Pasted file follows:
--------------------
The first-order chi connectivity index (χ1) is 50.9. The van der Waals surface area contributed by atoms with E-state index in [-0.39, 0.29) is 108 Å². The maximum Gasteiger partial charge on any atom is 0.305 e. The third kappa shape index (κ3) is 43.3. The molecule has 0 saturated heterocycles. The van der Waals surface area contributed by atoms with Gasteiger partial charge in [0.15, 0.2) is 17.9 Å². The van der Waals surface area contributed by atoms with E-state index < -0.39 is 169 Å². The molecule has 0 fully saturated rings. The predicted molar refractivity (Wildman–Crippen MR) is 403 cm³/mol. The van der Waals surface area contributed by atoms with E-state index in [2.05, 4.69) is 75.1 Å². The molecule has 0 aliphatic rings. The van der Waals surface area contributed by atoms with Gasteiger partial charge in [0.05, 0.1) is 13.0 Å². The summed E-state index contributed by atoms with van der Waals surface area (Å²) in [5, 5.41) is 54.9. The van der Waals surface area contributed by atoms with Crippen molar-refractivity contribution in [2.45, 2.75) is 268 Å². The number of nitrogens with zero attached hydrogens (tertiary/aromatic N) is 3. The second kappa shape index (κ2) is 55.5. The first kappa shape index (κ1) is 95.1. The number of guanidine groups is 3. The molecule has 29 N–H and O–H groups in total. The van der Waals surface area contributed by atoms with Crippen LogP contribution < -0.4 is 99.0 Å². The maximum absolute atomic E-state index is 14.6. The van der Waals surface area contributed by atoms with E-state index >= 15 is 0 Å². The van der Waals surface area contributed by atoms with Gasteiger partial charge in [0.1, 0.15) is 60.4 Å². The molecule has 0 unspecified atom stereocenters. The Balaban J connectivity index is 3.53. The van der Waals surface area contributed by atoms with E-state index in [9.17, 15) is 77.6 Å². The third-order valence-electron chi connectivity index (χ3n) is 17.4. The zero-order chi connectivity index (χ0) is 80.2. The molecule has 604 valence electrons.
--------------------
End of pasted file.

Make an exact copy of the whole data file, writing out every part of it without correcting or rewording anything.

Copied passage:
The first-order chi connectivity index (χ1) is 50.9. The van der Waals surface area contributed by atoms with E-state index in [-0.39, 0.29) is 108 Å². The maximum Gasteiger partial charge on any atom is 0.305 e. The third kappa shape index (κ3) is 43.3. The molecule has 0 saturated heterocycles. The van der Waals surface area contributed by atoms with Gasteiger partial charge in [0.15, 0.2) is 17.9 Å². The van der Waals surface area contributed by atoms with E-state index < -0.39 is 169 Å². The molecule has 0 fully saturated rings. The predicted molar refractivity (Wildman–Crippen MR) is 403 cm³/mol. The van der Waals surface area contributed by atoms with E-state index in [2.05, 4.69) is 75.1 Å². The molecule has 0 aliphatic rings. The van der Waals surface area contributed by atoms with Gasteiger partial charge in [0.05, 0.1) is 13.0 Å². The summed E-state index contributed by atoms with van der Waals surface area (Å²) in [5, 5.41) is 54.9. The van der Waals surface area contributed by atoms with Crippen molar-refractivity contribution in [2.45, 2.75) is 268 Å². The number of nitrogens with zero attached hydrogens (tertiary/aromatic N) is 3. The second kappa shape index (κ2) is 55.5. The first kappa shape index (κ1) is 95.1. The number of guanidine groups is 3. The molecule has 29 N–H and O–H groups in total. The van der Waals surface area contributed by atoms with Crippen LogP contribution < -0.4 is 99.0 Å². The maximum absolute atomic E-state index is 14.6. The van der Waals surface area contributed by atoms with E-state index >= 15 is 0 Å². The van der Waals surface area contributed by atoms with Gasteiger partial charge in [0.1, 0.15) is 60.4 Å². The molecule has 0 unspecified atom stereocenters. The Balaban J connectivity index is 3.53. The van der Waals surface area contributed by atoms with E-state index in [9.17, 15) is 77.6 Å². The third-order valence-electron chi connectivity index (χ3n) is 17.4. The zero-order chi connectivity index (χ0) is 80.2. The molecule has 604 valence electrons.